2009 Jan 10th

So Just How Bad Is The Hoboken Economy?

By Lori Turoff 


Is A Market Turn Around in Sight For Hoboken?

I attended a week-long real estate conference last week put on by Inman News.   Thursday a panel of preeminent journalists, economists and bankers discussed the state of today’s real estate market and various proposed solutions to the credit crisis and the economy in general.  They did not paint a pretty picture.  Nor could they agree on much other than the fact that things are probably going to get worse before they get better but they will eventually get better.  

When Does Trickle Up Begin?

An interesting comment was made about how to know when the real estate market has hit bottom and will begin to recover.  That happens, it was suggested, when in a given local market a typical first-time home buyer earning an entry level salary can afford to buy a home.  That creates a push in demand at the low end of the market which will initiate the change.  The demand will then trickle up to the higher priced properties.

Who Can Afford A Hoboken Condo?

That got me thinking about Hoboken.  The basic Hoboken starter condo in Hoboken sells for about $300,000.  You know the unit – about 600 square feet, 10 unit walk-up building with two long, narrow units on each floor.  Most of the units at this price-point have been renovated but would not be considered luxurious.   The building probably has a common yard, washer/dryer and storage in the basement.  You probably can’t live on Hudson Street for $300K but Willow, Park, Adams, Grand, Madison and Monroe are lined with these types of properties. 

A first time home buyer purchasing a primary residence can get a 30 year fixed-rate mortgage today for as low as 5% and that may soon drop down closer to 4%.  To qualify for the low rate, the buyer has to have a credit score of over 760, verifiable documented income to service the debt, and has to put 20% down, but we’ll get back to that part later.

So lets say our young Hoboken buyer works in Manhattan in an entry level job in finance, fashion or media.  He or she probably earns $60,000 to $65,000 annually.  In a 25-33% tax bracket, that means about $3,300 a month take home or more. 

Hoboken Condo Math

 Let’s crunch the numbers (just estimates) for the buyer thinking about buying that $300K condo:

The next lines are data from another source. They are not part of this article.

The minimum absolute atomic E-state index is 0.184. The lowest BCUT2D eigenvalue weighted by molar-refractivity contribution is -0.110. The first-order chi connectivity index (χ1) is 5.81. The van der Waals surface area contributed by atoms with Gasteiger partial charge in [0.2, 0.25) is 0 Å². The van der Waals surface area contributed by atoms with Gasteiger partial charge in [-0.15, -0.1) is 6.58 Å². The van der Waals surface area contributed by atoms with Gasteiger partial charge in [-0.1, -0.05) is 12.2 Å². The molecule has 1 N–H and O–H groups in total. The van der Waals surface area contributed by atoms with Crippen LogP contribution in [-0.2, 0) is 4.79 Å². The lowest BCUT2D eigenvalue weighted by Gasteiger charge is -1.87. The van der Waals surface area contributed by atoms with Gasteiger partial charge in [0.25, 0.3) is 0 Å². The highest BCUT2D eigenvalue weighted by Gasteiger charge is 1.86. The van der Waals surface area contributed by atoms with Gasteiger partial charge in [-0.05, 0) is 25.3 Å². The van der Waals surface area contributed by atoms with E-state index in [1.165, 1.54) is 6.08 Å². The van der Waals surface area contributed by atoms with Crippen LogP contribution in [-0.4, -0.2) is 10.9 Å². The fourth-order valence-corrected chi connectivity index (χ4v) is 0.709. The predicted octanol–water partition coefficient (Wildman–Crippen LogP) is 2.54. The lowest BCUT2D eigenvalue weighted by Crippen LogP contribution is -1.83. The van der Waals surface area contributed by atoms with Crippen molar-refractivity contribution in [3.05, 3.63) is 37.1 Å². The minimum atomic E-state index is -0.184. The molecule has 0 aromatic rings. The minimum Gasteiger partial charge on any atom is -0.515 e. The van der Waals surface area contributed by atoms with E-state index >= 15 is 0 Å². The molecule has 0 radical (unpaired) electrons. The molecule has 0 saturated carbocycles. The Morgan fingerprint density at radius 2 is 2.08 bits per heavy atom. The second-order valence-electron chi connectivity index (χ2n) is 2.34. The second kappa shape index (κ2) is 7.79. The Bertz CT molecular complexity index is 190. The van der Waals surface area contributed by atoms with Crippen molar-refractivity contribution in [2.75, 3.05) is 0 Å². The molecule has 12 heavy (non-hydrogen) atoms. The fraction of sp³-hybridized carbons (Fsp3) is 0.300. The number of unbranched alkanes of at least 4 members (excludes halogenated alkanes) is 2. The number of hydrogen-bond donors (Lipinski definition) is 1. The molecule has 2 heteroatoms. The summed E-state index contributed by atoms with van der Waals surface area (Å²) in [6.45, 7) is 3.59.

Total monthly outlay = $1,750

Rent or Buy?

In my experience, that is about the going rate for a rental of one of the type units described above.  So on a cash flow basis, the choice to buy is equal to what it would cost to rent.  The buyer would also get a tax savings of about another $400 to $500 per month bringing the net cost of owning a starter condo to about $1,250 a month.  Not bad at all.  There are many other benefits to owning over renting but that’s the subject of another post.

Brother Can I Borrow a Dime?

Where is the rub?  Well, we’re talking about a generation of post-boomers brought up in a world of easy credit and no savings.  How does the first-time buyer come up with the $60,000 downpayment?  Sure, wealthy parents willing to help out may be a solution but not all buyers are that lucky.  In all the years I’ve been selling real estate in Hoboken, I would estimate that 99% of my buyers bought a condo with a downpayment no more than 5 to 10%.  To avoid paying “PMI” they took out a  “home equity loan” or “piggyback mortgage” on the home they did not yet own for the balance and wrapped it into the mortgage. A year ago, getting 95% financing with no documented income and even so-so credit would not have been a problem.  

Show Me The Money

Even if Hoboken condo prices were to fall another 10% or 20%, (which I don’t believe is highly likely) the problem of the lack of savings among first time buyers remains.  Many of these 30-somethings are still paying off school loans, have car loans, and max out their credit cards to buy designer clothes, hi def TVs and the like.  In fact, we are now a country with a negative savings rate.  So how does this problem get resolved?  New legislation provides a federal housing tax credit of $7,500 for first time home buyers through July 2009 but I believe it will take more than that to get the ball rolling.

Help Me Out Here

Let me know what you did or plan to do if you’re a first-time home buyer.

What do you think? Do you have an idea for a solution to the mess we’re in?

Posted by Lori Turoff | Currently 48 Comments »

2008 Dec 2nd

Where Is The Hoboken Housing Market Going?

By Lori Turoff – 201 993 9500 or info@hobokensbest.com

Hoboken Condo Sales & Market Analysis Part 2